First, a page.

Instead she went on to prod and probe, and in the process finds out that the person she was searching for was found dead. When police was ready to believe it was an accident, Kinsey, believed that it was murder.
The book, picks up pace from here, every aspect of a Sue Grafton novel was present. Starting from the patient legwork, to asking a lot of questions. The sassy dialogues, the believable characters trying to hide facts from the P.I. And, we also get to see a bit of intimacy between Kinsey and her buddy Jonah Robb.
The ending for me was a let-down. Unlike her other novels by Ms.Grafton, the process of revealing the culprit is not done by Kinsey, the culprit reveals itself. Although Kinsey, did move in the right direction, but I like those situations where she puts an odd piece into the puzzle, and finds out the killer herself, which was not the case with this book.
For me, reading a Sue Grafton novel is always like a P.I. job. The element of thrill. And surprise, is there, but what is more importantly present is the level of patience. Her, books are never racy, or wouldn’t make anyone’s blood race. The reader has to patiently wade through the plot, put in legwork i.e. move through mundane fact finding and interview sessions with the P.I. And, then at last, put together all the pieces to find the answer to the puzzle.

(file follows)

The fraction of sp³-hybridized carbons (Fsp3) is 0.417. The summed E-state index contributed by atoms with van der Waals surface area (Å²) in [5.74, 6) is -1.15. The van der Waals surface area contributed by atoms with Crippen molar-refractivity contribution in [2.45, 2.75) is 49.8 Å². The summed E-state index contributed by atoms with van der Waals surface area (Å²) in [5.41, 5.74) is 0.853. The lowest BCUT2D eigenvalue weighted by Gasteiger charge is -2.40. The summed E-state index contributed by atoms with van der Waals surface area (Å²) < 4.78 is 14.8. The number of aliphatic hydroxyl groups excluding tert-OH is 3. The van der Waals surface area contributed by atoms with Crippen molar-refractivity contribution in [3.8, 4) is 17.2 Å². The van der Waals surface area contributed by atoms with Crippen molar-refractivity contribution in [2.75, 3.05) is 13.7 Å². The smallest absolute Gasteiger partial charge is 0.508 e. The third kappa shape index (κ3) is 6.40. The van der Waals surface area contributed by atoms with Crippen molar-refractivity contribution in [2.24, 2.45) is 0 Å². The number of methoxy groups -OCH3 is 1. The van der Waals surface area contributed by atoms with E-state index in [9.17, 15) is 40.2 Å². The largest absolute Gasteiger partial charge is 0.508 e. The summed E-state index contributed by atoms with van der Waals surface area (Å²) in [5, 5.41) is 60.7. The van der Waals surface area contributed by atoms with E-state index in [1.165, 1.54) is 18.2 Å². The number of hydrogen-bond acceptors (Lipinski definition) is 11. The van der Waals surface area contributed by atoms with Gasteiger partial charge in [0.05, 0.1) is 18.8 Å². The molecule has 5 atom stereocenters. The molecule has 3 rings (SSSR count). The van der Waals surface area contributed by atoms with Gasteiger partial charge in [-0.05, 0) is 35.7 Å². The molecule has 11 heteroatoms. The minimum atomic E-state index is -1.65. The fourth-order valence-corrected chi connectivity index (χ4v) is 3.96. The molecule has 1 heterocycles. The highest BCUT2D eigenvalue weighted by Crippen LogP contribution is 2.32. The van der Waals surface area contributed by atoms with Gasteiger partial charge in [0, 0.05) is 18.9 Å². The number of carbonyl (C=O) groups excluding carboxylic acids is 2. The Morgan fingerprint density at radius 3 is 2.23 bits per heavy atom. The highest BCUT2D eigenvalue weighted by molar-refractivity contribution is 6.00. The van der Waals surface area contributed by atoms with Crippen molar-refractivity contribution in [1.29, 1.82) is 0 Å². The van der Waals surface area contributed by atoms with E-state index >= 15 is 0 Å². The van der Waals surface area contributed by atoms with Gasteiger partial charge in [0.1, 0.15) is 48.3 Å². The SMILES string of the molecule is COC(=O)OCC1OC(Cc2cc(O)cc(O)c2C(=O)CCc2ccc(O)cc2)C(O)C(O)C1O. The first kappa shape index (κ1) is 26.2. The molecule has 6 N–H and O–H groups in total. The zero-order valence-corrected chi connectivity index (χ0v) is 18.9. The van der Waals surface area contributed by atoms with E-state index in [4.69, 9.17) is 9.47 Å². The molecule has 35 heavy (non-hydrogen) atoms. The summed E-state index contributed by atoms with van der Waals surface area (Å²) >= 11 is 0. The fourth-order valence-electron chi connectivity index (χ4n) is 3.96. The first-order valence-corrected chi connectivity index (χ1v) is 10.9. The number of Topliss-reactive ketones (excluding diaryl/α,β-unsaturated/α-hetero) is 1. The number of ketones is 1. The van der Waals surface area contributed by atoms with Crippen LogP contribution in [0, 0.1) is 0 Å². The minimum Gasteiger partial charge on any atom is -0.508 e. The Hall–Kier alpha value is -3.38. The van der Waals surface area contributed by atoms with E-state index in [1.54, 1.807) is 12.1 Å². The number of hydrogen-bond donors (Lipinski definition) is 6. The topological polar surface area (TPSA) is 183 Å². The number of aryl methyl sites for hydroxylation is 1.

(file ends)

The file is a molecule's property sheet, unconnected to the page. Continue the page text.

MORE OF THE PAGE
Saturday 14 July 2012

Black Tide
Peter Temple
2/5 stars
9.7.2012 – 12.7.2012

This was my first Jack Irish thriller, by Peter Temple. And, I can safely say, that, this will be my last. This book was not interesting. The plot was mediocre, and the characterization was not properly done. And, I also had problem understanding the dialogues in the book.
My first problem with the book was, that, 60 odd pages down the line, I still couldn’t grasp the plot. Although, as per the blurb, I was reading about the protagonist trying to find out a missing person, but I found pages dedicated to matters relating to sale of a Soccer Club Photographs, horse racing(after reading 7 Dick Francis I have had enough of horse racing) and duplicate horses etc. Although these were very boring, but I couldn’t skip them, lest they turn out to be important, and somehow related to the main plot. But, after almost  half the book has gone by, realization dawned on me that these events were not related to the main plot, and that skipping them wouldn’t hurt, and so I started galloping, like a horse, through pages.